An economic development strategy based on corporation tax race-to-bottom will fail to deliver growth

JK picReport fails to offer anything for manufacturing sector facing unsustainable energy costs and needing investment support

Committee threatens to open up skills provision to private sector but silent on need for increased funding for Further & Higher Education

September 7th: Following publication of the DETI Committee’s report on Growing the Economy, Unite’s Secretary for Ireland, Jimmy Kelly, welcomed its recommendation that the NI Executive to take the long overdue step of adopting a strategy for economic development:

“Unite has led calls for the Northern Ireland Executive to adopt a long-term approach to growing the economy in partnership with civil society. We welcome the fact that this committee has recognised the absence of such an economic plan in Northern Ireland – something we have identified repeatedly as a major concern.”

Mr Kelly identified a range of areas of concern and shortfalls to the report’s recommendations:

“Unfortunately, the terms of reference of this committee was tied to the cutting of corporation tax rates. The reality is that this is a pursuit of tax haven status in a global race-to-the-bottom to entice transient investment; a policy which will necessitate even deeper cuts to funding for skills and training provision as well as essential infrastructural investment and public transport – all of which are vital to our long-term economic growth.

“This report offers nothing but the promise of more reviews for manufacturers who face some of the highest costs for energy in Europe and who struggle to obtain connections for onsite renewable energy generational capacity.

“While the report rightfully identifies the skills gap existing in Northern Ireland, it appears to be blind to what’s actually happening in Northern Ireland. While it places great emphasis on supporting skills for the new economy and STEM subjects in particular, only last week NI Executive cuts have forced the closure of Modern Languages and STEM provision in the University of Ulster. Furthermore, the recommendation of considering opportunities for private sector participation in Higher Education is particularly alarming in the context of reduced funding for universities.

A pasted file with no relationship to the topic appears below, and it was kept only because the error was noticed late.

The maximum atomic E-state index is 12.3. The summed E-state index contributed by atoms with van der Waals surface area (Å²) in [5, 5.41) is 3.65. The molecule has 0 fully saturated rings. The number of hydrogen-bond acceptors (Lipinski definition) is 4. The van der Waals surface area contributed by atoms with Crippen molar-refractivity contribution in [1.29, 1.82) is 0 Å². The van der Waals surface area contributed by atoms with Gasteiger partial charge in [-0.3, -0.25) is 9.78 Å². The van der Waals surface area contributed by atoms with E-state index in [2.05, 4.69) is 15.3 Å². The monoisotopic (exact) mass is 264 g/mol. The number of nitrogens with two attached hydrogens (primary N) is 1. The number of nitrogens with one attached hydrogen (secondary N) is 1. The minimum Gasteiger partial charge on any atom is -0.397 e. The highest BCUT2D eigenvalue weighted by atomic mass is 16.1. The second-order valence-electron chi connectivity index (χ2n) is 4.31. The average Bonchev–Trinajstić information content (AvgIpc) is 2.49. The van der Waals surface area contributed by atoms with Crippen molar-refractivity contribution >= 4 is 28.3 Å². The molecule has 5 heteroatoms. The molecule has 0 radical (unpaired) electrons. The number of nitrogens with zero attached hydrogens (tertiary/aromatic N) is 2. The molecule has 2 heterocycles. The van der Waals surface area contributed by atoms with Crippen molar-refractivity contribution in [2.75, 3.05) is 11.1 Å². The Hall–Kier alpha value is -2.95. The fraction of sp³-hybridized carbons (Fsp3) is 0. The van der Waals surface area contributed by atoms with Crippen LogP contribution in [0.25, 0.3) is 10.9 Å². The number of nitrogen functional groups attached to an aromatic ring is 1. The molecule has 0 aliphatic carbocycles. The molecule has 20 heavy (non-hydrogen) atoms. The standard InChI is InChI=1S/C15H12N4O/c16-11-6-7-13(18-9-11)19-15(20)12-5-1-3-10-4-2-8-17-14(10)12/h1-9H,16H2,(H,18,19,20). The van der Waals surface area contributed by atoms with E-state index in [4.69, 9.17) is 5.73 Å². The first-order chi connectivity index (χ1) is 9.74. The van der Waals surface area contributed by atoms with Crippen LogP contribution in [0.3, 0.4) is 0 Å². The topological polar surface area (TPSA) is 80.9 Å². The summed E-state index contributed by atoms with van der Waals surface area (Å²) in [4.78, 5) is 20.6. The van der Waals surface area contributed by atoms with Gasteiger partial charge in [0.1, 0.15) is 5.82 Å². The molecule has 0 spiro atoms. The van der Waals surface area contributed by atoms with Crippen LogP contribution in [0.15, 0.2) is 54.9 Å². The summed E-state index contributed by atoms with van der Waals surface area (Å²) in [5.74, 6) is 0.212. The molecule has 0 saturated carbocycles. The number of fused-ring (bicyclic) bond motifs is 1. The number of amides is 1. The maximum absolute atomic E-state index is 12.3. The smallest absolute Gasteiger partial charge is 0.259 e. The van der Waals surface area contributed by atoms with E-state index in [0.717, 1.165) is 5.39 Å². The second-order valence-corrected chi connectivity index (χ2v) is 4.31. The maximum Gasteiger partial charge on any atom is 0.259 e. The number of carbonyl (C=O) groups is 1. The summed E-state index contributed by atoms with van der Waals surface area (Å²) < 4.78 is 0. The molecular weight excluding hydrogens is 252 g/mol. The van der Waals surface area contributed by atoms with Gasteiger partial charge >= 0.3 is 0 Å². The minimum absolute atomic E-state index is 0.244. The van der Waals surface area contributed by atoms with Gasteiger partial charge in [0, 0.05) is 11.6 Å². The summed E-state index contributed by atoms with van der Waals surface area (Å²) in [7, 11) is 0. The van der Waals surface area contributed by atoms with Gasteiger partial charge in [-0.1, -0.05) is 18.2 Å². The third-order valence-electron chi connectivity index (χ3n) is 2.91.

“The failure to agree the need for sub-regional job creation targets weakens the potential impact of any economic development strategy to address the challenges facing different parts of Northern Ireland. Is it too much to ask that the Assembly sets itself the target of a long-term job creation strategy which focusses on the goal of delivering a full-employment economy?

“A long-term economic strategy focussed on our manufacturing sector must face up to the challenges of delivering public investment in our infrastructure and public transport services, addressing the problems associated with the NI energy market and ensuring adequate funding for skills and educational provision. Such a strategy is necessary to eliminate the problem of youth unemployment and the stem the exodus of young people to find educational and employment opportunities overseas”, Mr Kelly concluded.

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